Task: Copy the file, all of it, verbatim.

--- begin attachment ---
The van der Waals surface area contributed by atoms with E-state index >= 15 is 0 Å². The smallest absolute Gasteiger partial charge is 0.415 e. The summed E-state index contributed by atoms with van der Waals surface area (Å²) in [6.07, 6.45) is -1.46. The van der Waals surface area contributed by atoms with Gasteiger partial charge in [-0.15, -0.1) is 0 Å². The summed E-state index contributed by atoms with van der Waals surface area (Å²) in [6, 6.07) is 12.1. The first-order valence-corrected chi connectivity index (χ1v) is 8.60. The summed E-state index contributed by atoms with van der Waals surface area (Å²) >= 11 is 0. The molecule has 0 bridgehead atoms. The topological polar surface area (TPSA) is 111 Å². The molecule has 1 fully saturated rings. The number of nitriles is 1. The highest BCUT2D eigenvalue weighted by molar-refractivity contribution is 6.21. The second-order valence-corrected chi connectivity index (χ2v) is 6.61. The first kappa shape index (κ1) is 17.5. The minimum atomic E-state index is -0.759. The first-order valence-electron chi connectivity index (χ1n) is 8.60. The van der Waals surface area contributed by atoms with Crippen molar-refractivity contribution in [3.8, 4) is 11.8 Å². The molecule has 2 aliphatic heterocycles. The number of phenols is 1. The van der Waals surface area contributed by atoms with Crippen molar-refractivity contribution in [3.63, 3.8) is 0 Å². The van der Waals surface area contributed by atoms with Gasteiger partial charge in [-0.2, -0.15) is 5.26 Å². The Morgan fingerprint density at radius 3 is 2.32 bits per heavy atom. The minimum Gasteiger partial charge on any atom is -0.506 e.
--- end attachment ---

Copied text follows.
The van der Waals surface area contributed by atoms with E-state index >= 15 is 0 Å². The smallest absolute Gasteiger partial charge is 0.415 e. The summed E-state index contributed by atoms with van der Waals surface area (Å²) in [6.07, 6.45) is -1.46. The van der Waals surface area contributed by atoms with Gasteiger partial charge in [-0.15, -0.1) is 0 Å². The summed E-state index contributed by atoms with van der Waals surface area (Å²) in [6, 6.07) is 12.1. The first-order valence-corrected chi connectivity index (χ1v) is 8.60. The summed E-state index contributed by atoms with van der Waals surface area (Å²) >= 11 is 0. The molecule has 0 bridgehead atoms. The topological polar surface area (TPSA) is 111 Å². The molecule has 1 fully saturated rings. The number of nitriles is 1. The highest BCUT2D eigenvalue weighted by molar-refractivity contribution is 6.21. The second-order valence-corrected chi connectivity index (χ2v) is 6.61. The first kappa shape index (κ1) is 17.5. The minimum atomic E-state index is -0.759. The first-order valence-electron chi connectivity index (χ1n) is 8.60. The van der Waals surface area contributed by atoms with Crippen molar-refractivity contribution in [3.8, 4) is 11.8 Å². The molecule has 2 aliphatic heterocycles. The number of phenols is 1. The van der Waals surface area contributed by atoms with Crippen molar-refractivity contribution in [3.63, 3.8) is 0 Å². The van der Waals surface area contributed by atoms with Gasteiger partial charge in [-0.2, -0.15) is 5.26 Å². The Morgan fingerprint density at radius 3 is 2.32 bits per heavy atom. The minimum Gasteiger partial charge on any atom is -0.506 e.